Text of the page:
1.0 Quick start
Tkmedit is started by one of two methods: using the tkmedit-sess script, or invoking it from the command line with the tkmedit command. Depending on which method you use, you may see different types of data loaded, but all methods require an anatomical data set to be loaded. Other types of data can be loaded from the File menu.
To explore your data, you can move the mouse over the picture of the volume (the Display Window) and see information about the area under the mouse in the window on the bottom (the Tools Window). You can change the view with the orientation buttons (the ones shaped like cross-sections of the head labeled 'C,' 'H,' and 'S,' which stand for Coronal, Horizontal and Sagittal) and the slice number field in the Navigation Toolbar. To save pictures of your data, go to the Tools menu and select the Save RGB item near the bottom.
2.0 Viewing area
Tkmedit consists of two windows. The top window, called the Display Window, shows the currently displayed slice. Multiple panes can show multiple orientations and configurations. The bottom window, called the Tools Window, contains the controls and feedback information. Here is the interface.
Information about the currently displayed data can be obtained by moving the mouse over the Display window or by clicking to set the cursor. As the mouse is moved in the display window, the mouseover section of the Tools window will display information about the voxel (or volume element) under the tip of the mouse arrow. Alternatively, most tools set the cursor upon clicking with the left button. The Cursor section of the Tools window displays information about the voxel under the cursor. By default, the cursor is drawn as a red cross. Guidelines are drawn on the sides of the Display Window to help locate the cursor.
It is possible to display multiple orientations of data simultaneously in the Display Window. This is done by splitting the window up into multiple viewing panes, each with a different slice, orientation, or other viewing characteristics. The cursor can be linked between so that a click in one pane to set the cursor will update the cursor in all the other panes. There are three built-in configurations: Single View, Multiple Views, and Mosaic View. These can be activated by clicking on the appropriate icon in the Navigation Toolbar ( Single, Multiple, Mosaic) or by choosing the appropriate item in the View menu.
In the latter two views, there is more than one pane in the Display Window. A green border is drawn around the active pane. To make another pane active, click in it to set the cursor. The mouseover section of the Tools Window will only display information about the voxel under the mouse if it is in the active pane.
2.1 Single view
This is the default view. It is the simplest and fastest view for tkmedit to render.
2.2 Multiple views
This viewing mode divides the window into four panes. Each of the three orientations is shown, with one orientation duplicated. This configuration is optimal for viewing all planes around a single point. By default, the cursor is linked so that setting it in one view moves the current slice in all other views to the cursor's location in that view's orientation.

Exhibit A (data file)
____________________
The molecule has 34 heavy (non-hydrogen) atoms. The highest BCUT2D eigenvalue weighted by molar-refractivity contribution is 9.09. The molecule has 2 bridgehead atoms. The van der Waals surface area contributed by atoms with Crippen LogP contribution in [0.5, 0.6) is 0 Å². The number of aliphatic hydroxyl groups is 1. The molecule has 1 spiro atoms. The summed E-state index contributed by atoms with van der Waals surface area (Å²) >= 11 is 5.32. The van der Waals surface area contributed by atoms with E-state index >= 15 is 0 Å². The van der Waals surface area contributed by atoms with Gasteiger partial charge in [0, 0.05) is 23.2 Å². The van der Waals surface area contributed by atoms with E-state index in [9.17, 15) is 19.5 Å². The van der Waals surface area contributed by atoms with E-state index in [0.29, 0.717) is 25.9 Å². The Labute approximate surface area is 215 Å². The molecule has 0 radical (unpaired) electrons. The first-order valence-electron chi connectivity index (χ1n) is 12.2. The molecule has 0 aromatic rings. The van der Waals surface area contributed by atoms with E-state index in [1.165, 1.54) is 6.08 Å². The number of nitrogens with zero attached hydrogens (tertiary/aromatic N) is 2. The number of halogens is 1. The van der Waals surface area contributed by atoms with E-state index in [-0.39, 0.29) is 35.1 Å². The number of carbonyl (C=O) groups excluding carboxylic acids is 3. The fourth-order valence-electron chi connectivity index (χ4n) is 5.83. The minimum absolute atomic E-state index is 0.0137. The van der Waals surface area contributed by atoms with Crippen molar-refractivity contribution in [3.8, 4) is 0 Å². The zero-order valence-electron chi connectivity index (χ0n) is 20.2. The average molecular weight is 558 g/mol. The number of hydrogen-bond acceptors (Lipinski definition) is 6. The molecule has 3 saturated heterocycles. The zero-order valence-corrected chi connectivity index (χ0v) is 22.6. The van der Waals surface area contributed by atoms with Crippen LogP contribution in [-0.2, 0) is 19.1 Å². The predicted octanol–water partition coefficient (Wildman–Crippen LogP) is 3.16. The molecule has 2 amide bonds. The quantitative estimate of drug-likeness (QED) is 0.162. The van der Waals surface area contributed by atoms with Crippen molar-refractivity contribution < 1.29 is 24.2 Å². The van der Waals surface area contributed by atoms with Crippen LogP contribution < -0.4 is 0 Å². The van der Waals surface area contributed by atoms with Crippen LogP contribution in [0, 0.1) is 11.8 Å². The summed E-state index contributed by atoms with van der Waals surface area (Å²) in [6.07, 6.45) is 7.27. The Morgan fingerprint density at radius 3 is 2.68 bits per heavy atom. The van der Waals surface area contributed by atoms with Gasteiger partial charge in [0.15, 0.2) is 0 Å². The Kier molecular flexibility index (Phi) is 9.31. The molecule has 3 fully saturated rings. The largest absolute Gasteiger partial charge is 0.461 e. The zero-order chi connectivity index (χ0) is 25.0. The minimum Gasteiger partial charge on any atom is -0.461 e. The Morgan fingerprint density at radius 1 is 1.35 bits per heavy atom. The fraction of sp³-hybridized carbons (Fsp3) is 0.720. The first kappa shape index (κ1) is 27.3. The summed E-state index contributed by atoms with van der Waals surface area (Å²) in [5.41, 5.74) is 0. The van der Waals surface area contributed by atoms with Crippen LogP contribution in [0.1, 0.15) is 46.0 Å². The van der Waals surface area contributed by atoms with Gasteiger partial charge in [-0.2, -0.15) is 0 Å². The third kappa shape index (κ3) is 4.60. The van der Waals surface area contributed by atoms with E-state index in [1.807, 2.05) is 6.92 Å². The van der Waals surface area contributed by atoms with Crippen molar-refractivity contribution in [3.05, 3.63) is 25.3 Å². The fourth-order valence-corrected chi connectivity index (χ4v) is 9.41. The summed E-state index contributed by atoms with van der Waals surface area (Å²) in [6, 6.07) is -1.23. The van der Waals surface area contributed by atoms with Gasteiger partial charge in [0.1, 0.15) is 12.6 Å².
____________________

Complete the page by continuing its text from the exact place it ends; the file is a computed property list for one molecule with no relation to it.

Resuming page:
2.3 Mosaic view
When mosaic view is first activated, the volume is sliced up in the orientation of the last active pane. Sixteen panes are created, each showing a different slice in the same orientation. Note that this mode is slow on most machines and is not optimal for 'live' navigation. It is mainly provided as a way to set up a view to be printed or saved to an image file.
3.1 Changing slices
The current slice can be changed with the controls on the right side of the slice label in the Navigation Toolbar, with the mouse button 2 with the Navigation Tool (), or with the arrow keys. The current orientation can be changed by clicking on the appropriate button in the Navigation Toolbar ( coronal, horizontal, or sagittal) or by pressing the 'X,' 'Y,' and 'Z' keys.
With the Navigation Tool active, clicking with button 2 in the top half of the screen increases the slice number by 1, and clicking in the bottom half decreases it by 1. Clicking in dragging will continuously change the slice number; dragging up will increase the slice number, dragging down will decrease it.
The view in any pane may be zoomed in to magnify the size of a voxel. The current zoom level is displayed both in the Navigation Toolbar and on the Navigation Toolbar. The zoom level may be changed in three ways:
- By holding down the control key and clicking with button 1 to set the cursor and zoom in, or button 3 to zoom out. This works with any tool active.
- By clicking on the zoom buttons in the toolbar or the zoom slider in the display area, zooming in or out around the cursor but not set the cursor.
- By activating the Navigation Tool and clicking with button 3. Clicking in the top half of the Display window zooms in, and clicking in the bottom half zooms out. Clicking and dragging up continuously zooms in, and dragging down zooms out. This operation does not change the cursor.